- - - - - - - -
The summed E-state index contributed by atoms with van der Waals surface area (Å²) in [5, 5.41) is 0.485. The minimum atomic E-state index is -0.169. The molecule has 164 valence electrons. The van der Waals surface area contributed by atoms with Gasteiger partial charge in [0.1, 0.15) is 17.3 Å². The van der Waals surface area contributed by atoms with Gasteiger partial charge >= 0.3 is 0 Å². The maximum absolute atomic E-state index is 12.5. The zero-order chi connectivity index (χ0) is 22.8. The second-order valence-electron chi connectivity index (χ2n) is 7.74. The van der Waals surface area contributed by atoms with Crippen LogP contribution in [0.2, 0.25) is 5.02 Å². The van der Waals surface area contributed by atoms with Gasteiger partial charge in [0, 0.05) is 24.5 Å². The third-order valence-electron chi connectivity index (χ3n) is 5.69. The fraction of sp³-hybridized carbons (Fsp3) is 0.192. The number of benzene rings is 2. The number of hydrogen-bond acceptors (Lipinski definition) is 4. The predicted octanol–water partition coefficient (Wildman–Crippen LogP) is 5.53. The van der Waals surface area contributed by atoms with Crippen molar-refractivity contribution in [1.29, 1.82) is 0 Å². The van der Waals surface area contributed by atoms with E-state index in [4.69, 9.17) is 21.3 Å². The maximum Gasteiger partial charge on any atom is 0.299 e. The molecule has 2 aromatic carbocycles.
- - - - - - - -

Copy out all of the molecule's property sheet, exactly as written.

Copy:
The summed E-state index contributed by atoms with van der Waals surface area (Å²) in [5, 5.41) is 0.485. The minimum atomic E-state index is -0.169. The molecule has 164 valence electrons. The van der Waals surface area contributed by atoms with Gasteiger partial charge in [0.1, 0.15) is 17.3 Å². The van der Waals surface area contributed by atoms with Gasteiger partial charge >= 0.3 is 0 Å². The maximum absolute atomic E-state index is 12.5. The zero-order chi connectivity index (χ0) is 22.8. The second-order valence-electron chi connectivity index (χ2n) is 7.74. The van der Waals surface area contributed by atoms with Crippen LogP contribution in [0.2, 0.25) is 5.02 Å². The van der Waals surface area contributed by atoms with Gasteiger partial charge in [0, 0.05) is 24.5 Å². The third-order valence-electron chi connectivity index (χ3n) is 5.69. The fraction of sp³-hybridized carbons (Fsp3) is 0.192. The number of benzene rings is 2. The number of hydrogen-bond acceptors (Lipinski definition) is 4. The predicted octanol–water partition coefficient (Wildman–Crippen LogP) is 5.53. The van der Waals surface area contributed by atoms with Crippen molar-refractivity contribution in [1.29, 1.82) is 0 Å². The van der Waals surface area contributed by atoms with E-state index in [4.69, 9.17) is 21.3 Å². The maximum Gasteiger partial charge on any atom is 0.299 e. The molecule has 2 aromatic carbocycles.